Coram Deo ~

Looking at contemporary culture from a Christian worldview

Zechariah and Mary ~ Similar Responses but Two Different Outcomes to News of Miraculous Births

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Each year, as we prepare to celebrate Christmas, we read the familiar passages in the Bible about the birth of Jesus, especially Luke 1.  In Dan Darling’s fine new book, The Characters of Christmas, he looks at the characters who make up the story of Jesus’ birth. Two of those characters are Zechariah, the husband of Elizabeth and future father of John the Baptist, and Mary, who would become the mother of Jesus.


  • Both are visited by the angel Gabriel (Luke 1:19; 1:26-27)
  • Both are promised the miraculous birth of a son (Luke 1:13; 1:31)
  • Both are equally unfit to have a child: Zechariah’s wife is barren, and Mary is a virgin (Luke 1:7; Luke 1:27)
  • Both respond with equal perplexity—”How?” (Luke 1:18; 1:34)

The angel Gabriel appeared to both of them, delivering them each a shocking message. Both Zechariah and Mary question Gabriel, but their questioning is responded to quite differently. In a casual reading of the text, you could – and I have – wondered about their reactions and Gabriel’s differing response to them.


Let’s first look at Zechariah. He was an aging priest, in the temple performing the incense prayer offering.  His wife Elizabeth was long past the age of child bearing. In Luke 1:13, Gabriel tells Zechariah:

“Do not be afraid, Zechariah, for your prayer has been heard, and your wife Elizabeth will bear you a son, and you shall call his name John.”

Zechariah was stunned. He says in Luke 1:18: “How shall I know this? For I am an old man, and my wife is advanced in years”.

Gabriel reminded him who he was – “I am Gabriel, who stands in the presence of God.” He tells Zechariah that he was sent to speak to him and to bring him this good news. But because Zechariah didn’t believe the message, he would be unable to speak until the baby was born.


Now, let’s look at Gabriel’s message to Mary. This took place months after he had appeared to Zechariah. In Luke 1:28, Gabriel approaches Mary. In Luke 1:30, he tells her:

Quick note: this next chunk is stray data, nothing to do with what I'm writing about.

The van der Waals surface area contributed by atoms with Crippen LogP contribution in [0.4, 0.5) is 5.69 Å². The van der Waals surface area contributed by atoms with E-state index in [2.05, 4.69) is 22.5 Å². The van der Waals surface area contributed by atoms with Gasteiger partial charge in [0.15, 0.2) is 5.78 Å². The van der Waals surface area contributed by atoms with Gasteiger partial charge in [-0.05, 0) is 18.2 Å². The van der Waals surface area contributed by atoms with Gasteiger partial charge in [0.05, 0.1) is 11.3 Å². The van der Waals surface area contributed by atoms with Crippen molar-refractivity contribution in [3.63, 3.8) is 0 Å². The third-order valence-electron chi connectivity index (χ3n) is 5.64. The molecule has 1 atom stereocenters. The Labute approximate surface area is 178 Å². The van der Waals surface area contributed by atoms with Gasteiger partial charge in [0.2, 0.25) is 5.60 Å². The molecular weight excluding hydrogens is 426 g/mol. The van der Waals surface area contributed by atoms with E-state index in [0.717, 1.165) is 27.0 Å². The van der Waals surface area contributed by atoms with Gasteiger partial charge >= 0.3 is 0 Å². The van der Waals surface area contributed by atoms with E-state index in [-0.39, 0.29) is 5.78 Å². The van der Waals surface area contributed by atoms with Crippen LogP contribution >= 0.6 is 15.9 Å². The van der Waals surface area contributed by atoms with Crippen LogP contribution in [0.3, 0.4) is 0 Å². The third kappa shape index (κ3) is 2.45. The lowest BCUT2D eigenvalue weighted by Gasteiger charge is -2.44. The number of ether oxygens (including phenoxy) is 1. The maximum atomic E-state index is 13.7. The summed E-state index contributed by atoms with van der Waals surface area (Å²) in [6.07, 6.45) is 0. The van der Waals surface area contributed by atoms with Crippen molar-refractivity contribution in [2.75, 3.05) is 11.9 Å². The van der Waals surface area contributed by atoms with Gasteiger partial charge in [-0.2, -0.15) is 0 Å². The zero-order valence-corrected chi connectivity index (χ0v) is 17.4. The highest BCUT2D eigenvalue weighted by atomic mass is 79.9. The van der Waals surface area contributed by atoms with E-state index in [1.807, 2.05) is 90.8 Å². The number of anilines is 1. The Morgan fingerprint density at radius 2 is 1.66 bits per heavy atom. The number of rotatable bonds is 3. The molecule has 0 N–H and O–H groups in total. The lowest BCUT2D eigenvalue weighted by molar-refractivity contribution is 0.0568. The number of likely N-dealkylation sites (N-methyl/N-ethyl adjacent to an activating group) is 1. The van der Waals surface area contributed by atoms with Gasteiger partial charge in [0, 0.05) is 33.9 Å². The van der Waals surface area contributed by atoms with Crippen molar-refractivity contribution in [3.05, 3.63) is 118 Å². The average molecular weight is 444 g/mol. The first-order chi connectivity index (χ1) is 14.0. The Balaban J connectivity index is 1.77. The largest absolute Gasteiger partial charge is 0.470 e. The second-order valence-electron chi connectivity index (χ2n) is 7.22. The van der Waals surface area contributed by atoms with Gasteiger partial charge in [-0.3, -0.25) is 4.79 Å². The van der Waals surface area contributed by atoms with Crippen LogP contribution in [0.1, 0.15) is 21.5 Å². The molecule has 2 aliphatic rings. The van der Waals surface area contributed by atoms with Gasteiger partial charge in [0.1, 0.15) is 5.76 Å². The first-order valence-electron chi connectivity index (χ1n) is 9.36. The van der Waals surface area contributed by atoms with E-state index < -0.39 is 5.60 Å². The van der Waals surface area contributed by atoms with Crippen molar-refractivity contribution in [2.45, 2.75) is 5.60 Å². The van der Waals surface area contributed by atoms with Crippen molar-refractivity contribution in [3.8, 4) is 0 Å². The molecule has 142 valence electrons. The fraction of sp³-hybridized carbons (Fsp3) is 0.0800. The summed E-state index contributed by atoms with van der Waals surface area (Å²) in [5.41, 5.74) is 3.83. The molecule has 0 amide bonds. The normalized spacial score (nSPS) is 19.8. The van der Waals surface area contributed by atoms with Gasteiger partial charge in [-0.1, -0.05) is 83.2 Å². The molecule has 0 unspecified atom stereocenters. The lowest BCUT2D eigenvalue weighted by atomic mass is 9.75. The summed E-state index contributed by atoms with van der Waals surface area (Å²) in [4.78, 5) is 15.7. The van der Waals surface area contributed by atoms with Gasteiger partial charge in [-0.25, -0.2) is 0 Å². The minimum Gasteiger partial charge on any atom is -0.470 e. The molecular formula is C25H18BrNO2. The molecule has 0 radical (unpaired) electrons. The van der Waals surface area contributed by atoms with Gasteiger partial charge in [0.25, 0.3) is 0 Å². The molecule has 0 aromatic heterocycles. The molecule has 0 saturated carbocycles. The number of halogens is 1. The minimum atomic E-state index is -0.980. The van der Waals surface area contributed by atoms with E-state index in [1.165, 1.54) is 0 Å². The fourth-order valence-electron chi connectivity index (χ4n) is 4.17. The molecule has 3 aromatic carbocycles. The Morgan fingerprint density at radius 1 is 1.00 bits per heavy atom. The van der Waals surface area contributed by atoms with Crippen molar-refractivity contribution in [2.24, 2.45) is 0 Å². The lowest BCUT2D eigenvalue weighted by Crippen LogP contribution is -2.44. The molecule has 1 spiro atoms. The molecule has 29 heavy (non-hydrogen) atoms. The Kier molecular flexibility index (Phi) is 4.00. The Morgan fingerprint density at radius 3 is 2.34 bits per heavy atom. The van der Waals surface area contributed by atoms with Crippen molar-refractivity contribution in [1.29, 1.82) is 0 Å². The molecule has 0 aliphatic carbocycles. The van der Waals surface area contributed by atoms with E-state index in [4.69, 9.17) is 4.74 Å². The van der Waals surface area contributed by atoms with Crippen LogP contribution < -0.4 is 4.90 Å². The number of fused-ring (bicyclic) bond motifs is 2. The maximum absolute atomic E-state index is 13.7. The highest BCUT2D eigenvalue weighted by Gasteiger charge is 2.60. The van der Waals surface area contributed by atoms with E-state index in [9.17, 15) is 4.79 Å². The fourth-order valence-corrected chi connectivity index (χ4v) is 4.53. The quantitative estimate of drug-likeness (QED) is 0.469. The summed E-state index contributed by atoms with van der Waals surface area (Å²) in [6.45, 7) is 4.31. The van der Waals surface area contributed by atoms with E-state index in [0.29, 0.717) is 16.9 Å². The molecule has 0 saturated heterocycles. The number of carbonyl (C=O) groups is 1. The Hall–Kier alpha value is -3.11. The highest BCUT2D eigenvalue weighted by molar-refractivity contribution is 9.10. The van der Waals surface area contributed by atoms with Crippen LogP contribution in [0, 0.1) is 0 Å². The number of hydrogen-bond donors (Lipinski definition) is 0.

“Do not be afraid, Mary, for you have found favor with God. And behold, you will conceive in your womb and bear a son, and you shall call his name Jesus.”

In Luke 1:34, stunned like Zechariah had been, Mary replies “How will this be, since I am a virgin?”    The angel patiently explained how it would happen in verses 35-37; that “nothing will be impossible with God.”


Don’t their responses seem the same to you?  I don’t know about you, but I’ve always felt that Gabriel was a little tough on old Zechariah. Don’t you wish you could hear their responses and not just read them?  Different Bible translations help us to sort out the difference in Zechariah’s response.  The original Greek phrases it- “by what will I know this?”  The NASB says, “How will I know this for certain?”  Now we’re getting to the root of the difference in the two responses.  Mary is accepting of the news, and just wants to know how it will happen. Zechie doesn’t believe, he wants another sign.  An angel of the Lord appeared to him standing on the right side of the altar of incense. And Zechariah wants another sign?  Seriously?  Gabriel says in today’s language, “Hello?  I came straight from standing in the presence of God to talk to you.  And that’s not good enough for you?”